The Senate Commerce Committee report on this bill states that "Currently, over 40 States have established some type of wireless fee or surcharge on consumers' mobile phone bills to fund, either in whole or in part, PSAP upgrades for wireless E-911 service. In the States relying on monthly surcharges, subscribers' fees range from 20 cents to $2 per month, with the average about 60 cents per month." It adds that "Recently, State lawmakers and administrators have begun investigating the use of E-911 funds, and have discovered instances in which E-911 funds have been used for purposes other than the provision of E-911 service. Observers claim as many as 11 States have been `raiding' their collected E-911 funds to satisfy other State obligations." See, Senate Report 108-130
S 2084 also creates exceptions for any taxes levied on "net income, capital stock, net worth, or property value".
That is, state and local governments could tax the internet access providers, who would then pass on this cost to their customers through higher prices. The net effect on consumers would be similar to a tax their internet access.
S 2084 also contains a section titled "Accounting Rule" which facilitates the ability of state and local governments to impose taxes on bundled service offerings, that include internet access. It states that "If charges for Internet access are aggregated with and not separately stated from charges for telecommunications services or other charges that are subject to taxation, then the charges for Internet access may be subject to taxation unless the Internet access provider can reasonably identify the charges for Internet access from its books and records kept in the regular course of business." This section restates the delineation of telecommunications and internet access: "The term `charges for telecommunications services' means all charges for telecommunications services except to the extent such services are purchased, used, or sold by an Internet access provider to connect a purchaser of Internet access to the Internet access provider."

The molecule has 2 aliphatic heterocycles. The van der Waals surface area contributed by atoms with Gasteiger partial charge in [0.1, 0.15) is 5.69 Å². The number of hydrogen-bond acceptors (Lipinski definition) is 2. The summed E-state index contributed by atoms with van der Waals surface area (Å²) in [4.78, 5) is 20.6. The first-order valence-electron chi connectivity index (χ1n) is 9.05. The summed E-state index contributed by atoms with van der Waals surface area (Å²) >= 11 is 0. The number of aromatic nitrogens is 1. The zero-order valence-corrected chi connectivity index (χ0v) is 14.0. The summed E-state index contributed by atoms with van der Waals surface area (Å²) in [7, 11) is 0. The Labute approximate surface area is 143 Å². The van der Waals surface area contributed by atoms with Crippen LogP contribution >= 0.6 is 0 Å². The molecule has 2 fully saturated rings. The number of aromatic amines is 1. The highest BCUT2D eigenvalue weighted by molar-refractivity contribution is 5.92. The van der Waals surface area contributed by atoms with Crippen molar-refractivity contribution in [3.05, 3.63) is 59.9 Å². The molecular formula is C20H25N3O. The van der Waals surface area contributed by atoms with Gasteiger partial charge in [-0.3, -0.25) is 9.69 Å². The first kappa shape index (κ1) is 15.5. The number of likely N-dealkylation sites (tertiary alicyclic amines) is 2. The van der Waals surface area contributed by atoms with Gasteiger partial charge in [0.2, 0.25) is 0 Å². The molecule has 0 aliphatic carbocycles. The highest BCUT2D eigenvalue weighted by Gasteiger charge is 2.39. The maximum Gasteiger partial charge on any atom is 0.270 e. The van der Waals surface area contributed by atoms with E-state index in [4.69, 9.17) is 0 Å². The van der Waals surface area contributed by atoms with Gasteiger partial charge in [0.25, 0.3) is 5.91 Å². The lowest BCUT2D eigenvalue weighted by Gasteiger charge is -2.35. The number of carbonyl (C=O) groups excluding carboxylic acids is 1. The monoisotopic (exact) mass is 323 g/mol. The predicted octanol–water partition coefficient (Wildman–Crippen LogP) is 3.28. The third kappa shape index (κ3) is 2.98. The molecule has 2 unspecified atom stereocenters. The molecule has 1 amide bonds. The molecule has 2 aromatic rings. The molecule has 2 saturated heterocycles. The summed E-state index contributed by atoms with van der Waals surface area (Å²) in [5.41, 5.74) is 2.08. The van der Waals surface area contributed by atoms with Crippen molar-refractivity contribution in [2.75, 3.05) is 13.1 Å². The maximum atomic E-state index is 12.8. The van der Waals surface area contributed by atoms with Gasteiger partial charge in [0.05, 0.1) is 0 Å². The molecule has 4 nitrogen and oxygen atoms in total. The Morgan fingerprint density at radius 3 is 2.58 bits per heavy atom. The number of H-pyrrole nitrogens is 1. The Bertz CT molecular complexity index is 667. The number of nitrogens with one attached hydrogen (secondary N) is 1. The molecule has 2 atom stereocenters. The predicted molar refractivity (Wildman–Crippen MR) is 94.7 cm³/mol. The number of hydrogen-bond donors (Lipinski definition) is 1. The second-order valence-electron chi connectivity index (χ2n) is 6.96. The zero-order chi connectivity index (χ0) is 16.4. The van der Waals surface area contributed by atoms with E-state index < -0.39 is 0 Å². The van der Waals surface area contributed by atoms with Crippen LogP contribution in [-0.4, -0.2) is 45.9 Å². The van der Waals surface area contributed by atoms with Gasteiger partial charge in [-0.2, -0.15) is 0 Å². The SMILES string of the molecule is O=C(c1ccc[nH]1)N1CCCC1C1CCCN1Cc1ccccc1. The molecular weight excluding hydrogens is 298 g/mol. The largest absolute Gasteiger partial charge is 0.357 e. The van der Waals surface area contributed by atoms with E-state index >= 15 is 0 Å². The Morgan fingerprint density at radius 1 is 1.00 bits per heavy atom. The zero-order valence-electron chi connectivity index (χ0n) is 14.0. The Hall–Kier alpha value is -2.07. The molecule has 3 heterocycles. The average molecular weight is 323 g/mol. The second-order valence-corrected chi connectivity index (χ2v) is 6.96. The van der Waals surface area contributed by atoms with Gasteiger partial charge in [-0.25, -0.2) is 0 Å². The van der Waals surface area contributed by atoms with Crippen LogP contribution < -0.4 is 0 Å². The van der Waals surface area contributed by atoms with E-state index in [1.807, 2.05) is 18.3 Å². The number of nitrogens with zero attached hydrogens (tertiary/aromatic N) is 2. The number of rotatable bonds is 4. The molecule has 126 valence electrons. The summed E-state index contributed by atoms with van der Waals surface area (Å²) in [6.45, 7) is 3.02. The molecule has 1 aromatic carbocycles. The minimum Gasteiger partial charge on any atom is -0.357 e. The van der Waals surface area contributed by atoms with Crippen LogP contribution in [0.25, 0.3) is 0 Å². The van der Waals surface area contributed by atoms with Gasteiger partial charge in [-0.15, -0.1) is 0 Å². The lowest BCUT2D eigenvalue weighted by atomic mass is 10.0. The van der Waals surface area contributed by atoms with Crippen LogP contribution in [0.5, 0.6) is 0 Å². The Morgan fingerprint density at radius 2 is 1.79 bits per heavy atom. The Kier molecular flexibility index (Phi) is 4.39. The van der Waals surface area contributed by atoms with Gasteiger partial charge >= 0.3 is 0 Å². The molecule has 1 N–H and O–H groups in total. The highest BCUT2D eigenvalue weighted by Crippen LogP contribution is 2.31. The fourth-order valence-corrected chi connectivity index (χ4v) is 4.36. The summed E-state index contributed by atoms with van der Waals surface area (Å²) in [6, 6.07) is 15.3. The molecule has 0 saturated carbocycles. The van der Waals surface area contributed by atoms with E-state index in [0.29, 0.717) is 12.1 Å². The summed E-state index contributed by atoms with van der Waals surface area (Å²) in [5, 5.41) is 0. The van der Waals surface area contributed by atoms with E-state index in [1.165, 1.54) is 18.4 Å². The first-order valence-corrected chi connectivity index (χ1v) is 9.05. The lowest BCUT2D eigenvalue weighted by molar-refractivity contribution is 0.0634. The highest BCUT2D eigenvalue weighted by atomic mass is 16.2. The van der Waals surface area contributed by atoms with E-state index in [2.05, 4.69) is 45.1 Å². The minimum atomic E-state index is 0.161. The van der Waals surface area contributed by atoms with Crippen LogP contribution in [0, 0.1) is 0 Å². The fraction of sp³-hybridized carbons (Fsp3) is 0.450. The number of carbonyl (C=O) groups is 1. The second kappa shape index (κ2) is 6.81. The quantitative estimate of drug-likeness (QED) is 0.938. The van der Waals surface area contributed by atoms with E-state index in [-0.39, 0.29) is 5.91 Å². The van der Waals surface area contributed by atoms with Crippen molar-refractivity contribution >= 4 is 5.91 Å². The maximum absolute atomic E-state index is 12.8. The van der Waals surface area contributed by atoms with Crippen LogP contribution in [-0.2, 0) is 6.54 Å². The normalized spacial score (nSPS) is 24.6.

Sen. Rockefeller (at right), an original cosponsor of the bill, stated that Sen. Allen and Sen. Wyden "have proposed legislation that would permanently bar States and cities from taxing Internet access, and they have defined the service broadly that many experts believe it will undermine some telecommunications taxes on which States currently depend. I am not interested in providing enormous tax breaks to the telecommunications industry, and so I oppose their approach. Taxes that businesses currently pay to access the Internet backbone are reasonable costs of doing business. I hope that my colleagues will not be intimidated by claims that those of us who oppose tax breaks for telecommunications companies actually want to tax people's e-mails." See, Congressional Record, February 12, 2004, at page S1295.